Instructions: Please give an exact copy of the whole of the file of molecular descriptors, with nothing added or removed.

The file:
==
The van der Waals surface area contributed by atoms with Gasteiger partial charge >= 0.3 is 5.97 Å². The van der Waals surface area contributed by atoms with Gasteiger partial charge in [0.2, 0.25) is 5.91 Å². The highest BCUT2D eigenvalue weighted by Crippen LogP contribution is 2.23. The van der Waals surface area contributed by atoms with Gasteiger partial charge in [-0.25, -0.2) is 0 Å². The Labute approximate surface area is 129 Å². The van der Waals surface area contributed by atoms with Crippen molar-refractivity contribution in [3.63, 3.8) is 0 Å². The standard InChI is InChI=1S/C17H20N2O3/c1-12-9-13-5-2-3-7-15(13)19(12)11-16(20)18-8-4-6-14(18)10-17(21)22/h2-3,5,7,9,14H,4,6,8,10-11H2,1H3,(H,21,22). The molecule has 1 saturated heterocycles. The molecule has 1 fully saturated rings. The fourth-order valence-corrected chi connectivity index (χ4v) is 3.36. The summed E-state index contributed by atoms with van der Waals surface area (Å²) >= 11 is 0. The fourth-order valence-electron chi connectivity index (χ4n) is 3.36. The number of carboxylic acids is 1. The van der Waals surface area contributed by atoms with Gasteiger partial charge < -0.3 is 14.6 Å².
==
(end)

The van der Waals surface area contributed by atoms with Gasteiger partial charge >= 0.3 is 5.97 Å². The van der Waals surface area contributed by atoms with Gasteiger partial charge in [0.2, 0.25) is 5.91 Å². The highest BCUT2D eigenvalue weighted by Crippen LogP contribution is 2.23. The van der Waals surface area contributed by atoms with Gasteiger partial charge in [-0.25, -0.2) is 0 Å². The Labute approximate surface area is 129 Å². The van der Waals surface area contributed by atoms with Crippen molar-refractivity contribution in [3.63, 3.8) is 0 Å². The standard InChI is InChI=1S/C17H20N2O3/c1-12-9-13-5-2-3-7-15(13)19(12)11-16(20)18-8-4-6-14(18)10-17(21)22/h2-3,5,7,9,14H,4,6,8,10-11H2,1H3,(H,21,22). The molecule has 1 saturated heterocycles. The molecule has 1 fully saturated rings. The fourth-order valence-corrected chi connectivity index (χ4v) is 3.36. The summed E-state index contributed by atoms with van der Waals surface area (Å²) >= 11 is 0. The fourth-order valence-electron chi connectivity index (χ4n) is 3.36. The number of carboxylic acids is 1. The van der Waals surface area contributed by atoms with Gasteiger partial charge < -0.3 is 14.6 Å².